I don’t know how long exactly I was out for, but the next thing I knew, I was somewhere underground surrounded by a junkyard of robotic parts. I let out a small groan, and immediately a short, rusted robot came and started inspecting me.


“You’re finally awake! Took you long enough!” He exclaimed, clapping his hands together.


I sat up and ran a scan on myself. Surprisingly, everything was perfect! “Is this heaven?” I asked. Before meeting Samadhi, I may never have thought of something like that, but after meeting her she made me realize that I had a soul, too.


The strange bot chuckled. “No, my boy. I salvaged you from the park right before you had any serious brain damage.”  He declared proudly.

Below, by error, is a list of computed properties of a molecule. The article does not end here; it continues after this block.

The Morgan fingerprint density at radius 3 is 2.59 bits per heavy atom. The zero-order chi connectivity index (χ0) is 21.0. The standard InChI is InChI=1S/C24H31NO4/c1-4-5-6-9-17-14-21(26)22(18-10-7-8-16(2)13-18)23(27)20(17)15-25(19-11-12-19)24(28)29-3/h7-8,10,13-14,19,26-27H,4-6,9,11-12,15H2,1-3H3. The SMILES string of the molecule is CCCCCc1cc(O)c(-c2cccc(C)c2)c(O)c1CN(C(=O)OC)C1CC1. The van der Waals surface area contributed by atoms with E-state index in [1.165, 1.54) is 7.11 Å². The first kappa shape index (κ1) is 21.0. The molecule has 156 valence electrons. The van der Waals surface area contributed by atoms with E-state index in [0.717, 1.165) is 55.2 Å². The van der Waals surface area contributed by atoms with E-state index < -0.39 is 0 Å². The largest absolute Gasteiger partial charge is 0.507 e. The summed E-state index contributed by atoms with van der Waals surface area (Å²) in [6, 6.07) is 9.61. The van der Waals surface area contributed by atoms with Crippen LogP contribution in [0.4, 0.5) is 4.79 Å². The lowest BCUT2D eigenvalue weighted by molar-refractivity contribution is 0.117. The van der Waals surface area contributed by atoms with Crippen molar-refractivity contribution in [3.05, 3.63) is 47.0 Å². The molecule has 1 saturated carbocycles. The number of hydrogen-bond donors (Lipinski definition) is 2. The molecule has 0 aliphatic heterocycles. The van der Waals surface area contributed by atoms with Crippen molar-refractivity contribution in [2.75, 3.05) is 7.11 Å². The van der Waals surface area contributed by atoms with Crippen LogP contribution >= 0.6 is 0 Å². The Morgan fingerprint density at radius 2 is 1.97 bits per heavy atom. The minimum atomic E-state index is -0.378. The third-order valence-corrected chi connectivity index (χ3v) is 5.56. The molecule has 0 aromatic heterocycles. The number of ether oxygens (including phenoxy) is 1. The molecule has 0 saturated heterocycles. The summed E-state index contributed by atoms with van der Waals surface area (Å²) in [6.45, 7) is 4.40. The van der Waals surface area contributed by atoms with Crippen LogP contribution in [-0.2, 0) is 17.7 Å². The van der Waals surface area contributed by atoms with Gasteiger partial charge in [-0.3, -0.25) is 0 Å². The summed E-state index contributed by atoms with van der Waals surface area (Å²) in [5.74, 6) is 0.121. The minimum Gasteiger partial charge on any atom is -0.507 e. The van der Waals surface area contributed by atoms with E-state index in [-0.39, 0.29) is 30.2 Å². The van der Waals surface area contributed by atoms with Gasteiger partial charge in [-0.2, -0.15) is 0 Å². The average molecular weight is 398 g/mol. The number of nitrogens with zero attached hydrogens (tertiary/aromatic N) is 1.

“Brain?” I asked. “Bots don’t have brains.”


The strange robot had grown serious. “Of course, you don’t know. Do you honestly think complex intelligence can be fabricated? Bots are created from humans, my friend.”


I knew I should have been surprised and even a bit sceptical, however, my past experiences with Samadhi opened a range of personalities and emotions that I knew even at the time that could never be artificially built. 


“By the way, the name’s Salvador.” the bot exclaimed. He then pointed to many other bots around the place. “We are the resistance. We go against the cruel treatment of bots.” He then produced a pencil and notebook from his pocket. “Do you happen to have a special name?” He asked.


I nodded, remembering the day I was named. “Angosin,” I replied.


“Good, good. Now, do you want soup?” He asked.


I’ve always been a part of the resistance ever since. I always think about Samadhi, but I never let the rage consume me as it did before. Instead, I direct the rage towards finding and releasing the truth. The bots task me with making posters and graffiti art, which I enjoy. Sure, I may have been a collection of circuits, but I know that deep down I have a soul.